How Does Collaborative B2B Decision-making Affect Personalization?

By | March 5, 2013

In the world of personalization, we rely on data on individual recipients to target and personalize content to be relevant and meaningful to them. But in the world of B2B, decision-making has been more collaborative. In fact, according to IDC, the number of stakeholders for each purchase decision has grown by 40% — from five in 2010 to seven in 2012.

Tom Pisello, also known as “the ROI guy,” has written two very interesting blog posts on this topic from the sales perspective that are worth the read (“More Stakeholders = More Sales & Marketing Complexity in 2013” and “Are Buyer Personas Dead?“).

From a digital printing and personalization perspective, the impact of the expanding number of stakeholders could be significant.

As the number of stakeholders in any B2B decision grows, this will impact the ability of marketers to use personalization to promote their products and services. But for the better or the worse?

On one hand, we could say that it makes personalization to the individual less relevant. Stakeholders can range from IT to product management to finance, all of whom have differing agendas and motivations. Even the best, most sophisticated personalization efforts cannot span them all. The higher the number of stakeholders grows, the more watered down the impact of any individual marketing effort to any individual person on that team becomes.

On the other hand, every project often has one individual champion within the organization who advocates for the decision and propels it forward. We never know which of those 5–7 stakeholders on the team it’s going to be.  Sometimes all it takes is one. The recipient of that 1:1 marketing piece could be the person who makes the difference.

What is your experience? How do you think the expanding number of stakeholders affects personalization in marketing?

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9 thoughts on “How Does Collaborative B2B Decision-making Affect Personalization?

  1. David Dodd


    The short answer is that you need marketing content that is tailored for each buyer persona in the buying group. Generic content simply won’t cut it!

  2. Heidi Tolliver-Walker

    Yes, in an ideal world. But how can the marketer know who all the individuals are in every buying group in which every individual on his list is involved?

  3. Robert

    Tough to get past the gate keepers to get to the level of the decision makers, but it can be done. Heidi, I do believe you have 10-20 seconds with your content to get the attention of the decision makers.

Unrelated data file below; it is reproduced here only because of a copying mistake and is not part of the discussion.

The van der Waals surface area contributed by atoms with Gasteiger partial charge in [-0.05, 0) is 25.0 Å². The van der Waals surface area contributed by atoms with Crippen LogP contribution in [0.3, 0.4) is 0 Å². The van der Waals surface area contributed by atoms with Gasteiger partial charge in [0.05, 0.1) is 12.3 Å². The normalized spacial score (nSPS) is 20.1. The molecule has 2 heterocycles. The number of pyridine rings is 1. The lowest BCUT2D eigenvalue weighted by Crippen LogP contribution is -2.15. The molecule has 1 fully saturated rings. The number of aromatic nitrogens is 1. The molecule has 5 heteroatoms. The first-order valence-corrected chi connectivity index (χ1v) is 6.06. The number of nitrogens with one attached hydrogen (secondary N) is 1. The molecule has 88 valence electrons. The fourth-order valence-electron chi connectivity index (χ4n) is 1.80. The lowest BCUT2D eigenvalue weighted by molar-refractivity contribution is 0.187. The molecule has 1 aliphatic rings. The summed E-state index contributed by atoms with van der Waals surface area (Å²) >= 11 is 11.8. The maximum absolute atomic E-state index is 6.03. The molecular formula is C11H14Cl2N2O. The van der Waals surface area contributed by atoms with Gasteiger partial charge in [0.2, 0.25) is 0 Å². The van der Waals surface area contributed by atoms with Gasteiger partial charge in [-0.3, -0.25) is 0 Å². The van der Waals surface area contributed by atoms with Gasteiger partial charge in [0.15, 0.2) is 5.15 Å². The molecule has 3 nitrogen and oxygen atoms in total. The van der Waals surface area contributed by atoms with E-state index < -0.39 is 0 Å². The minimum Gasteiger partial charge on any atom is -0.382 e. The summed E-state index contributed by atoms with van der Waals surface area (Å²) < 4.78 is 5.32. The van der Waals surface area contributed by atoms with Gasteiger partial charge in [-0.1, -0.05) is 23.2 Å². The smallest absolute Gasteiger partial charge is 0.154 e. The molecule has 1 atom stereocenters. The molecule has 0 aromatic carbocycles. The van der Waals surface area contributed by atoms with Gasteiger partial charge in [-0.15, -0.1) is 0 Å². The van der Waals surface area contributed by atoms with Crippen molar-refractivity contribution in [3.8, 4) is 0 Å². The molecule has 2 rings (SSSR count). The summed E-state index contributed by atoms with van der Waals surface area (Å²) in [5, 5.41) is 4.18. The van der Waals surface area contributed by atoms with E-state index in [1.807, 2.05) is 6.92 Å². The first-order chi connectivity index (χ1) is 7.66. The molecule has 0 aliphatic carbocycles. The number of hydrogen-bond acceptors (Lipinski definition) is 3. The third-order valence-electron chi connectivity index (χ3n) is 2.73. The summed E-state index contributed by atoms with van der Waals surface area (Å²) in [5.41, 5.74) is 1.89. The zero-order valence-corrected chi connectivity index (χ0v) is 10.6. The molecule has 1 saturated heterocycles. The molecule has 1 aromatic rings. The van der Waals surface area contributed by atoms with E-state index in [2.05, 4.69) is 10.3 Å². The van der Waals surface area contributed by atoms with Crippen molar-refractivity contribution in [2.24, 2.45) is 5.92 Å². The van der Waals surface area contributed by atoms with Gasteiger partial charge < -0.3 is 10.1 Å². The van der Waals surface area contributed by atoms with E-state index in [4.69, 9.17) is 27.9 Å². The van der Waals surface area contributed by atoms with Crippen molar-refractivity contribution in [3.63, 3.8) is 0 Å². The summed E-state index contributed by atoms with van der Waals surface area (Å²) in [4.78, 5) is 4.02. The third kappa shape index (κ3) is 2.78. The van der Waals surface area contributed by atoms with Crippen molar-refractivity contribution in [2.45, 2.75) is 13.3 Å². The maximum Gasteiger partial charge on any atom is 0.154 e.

4. David Dodd


    In a B2B setting anyway, you know (or certainly should know) who the members of your buying group are, by job title or job function. For example, if you’re selling marketing asset management solutions, your buying group will likely include the CMO (or another relatively high-leve marketing executive), the CFO, and possibly the CSO. If you’re working with a smaller company, the CEO may also be in the buying group. If you’ve developed buyer personas for these buyer types, you’ll know what issues are important to them, and that tells you how to tailor your content.

  5. Nigel Cliffe

    Just to extend the thought process a little – you are exactly right Heidi, in the B2B world the decision making process is a complex one. But why pose the argument around B2B? In the B2B world it might be argued there is less opportunity/volume in any event. In the B2C world there are fewer decision makers (usually just one!) and the reach is far greater. Isn’t that what we should be concentrating on?

  6. Kevin

    You raise an interesting question. I would argue that the increase in ‘decision stakers’ amplifies the need for personalization. The challenge becomes one of content creation on a micro-targeted (1-to-1) level and then automating it’s delivery.

  7. Jonathan Wilson

    Firstly, to Nigel’s point around the decision makers in B2C, i would argue that with social networks, peer purchasing is a much bigger factor, the purchase of one influenced by the many..

    Secondly, i think in B2B there is a need for personalisation, but perhaps at a group level, reaching or even knowing the personas within the project group is unlikely but if the message is tailored to their objectives in relation the purchase then this is a way to approach it.

  8. Hexigo

    Great post and insights into collaborative decision making.

    We are a small start-up that created a collaborative decision making tool specifically to address the changes and advnaces in corporate decision making that this post elaborates on.

    Checkout our collaborative decision making tool:

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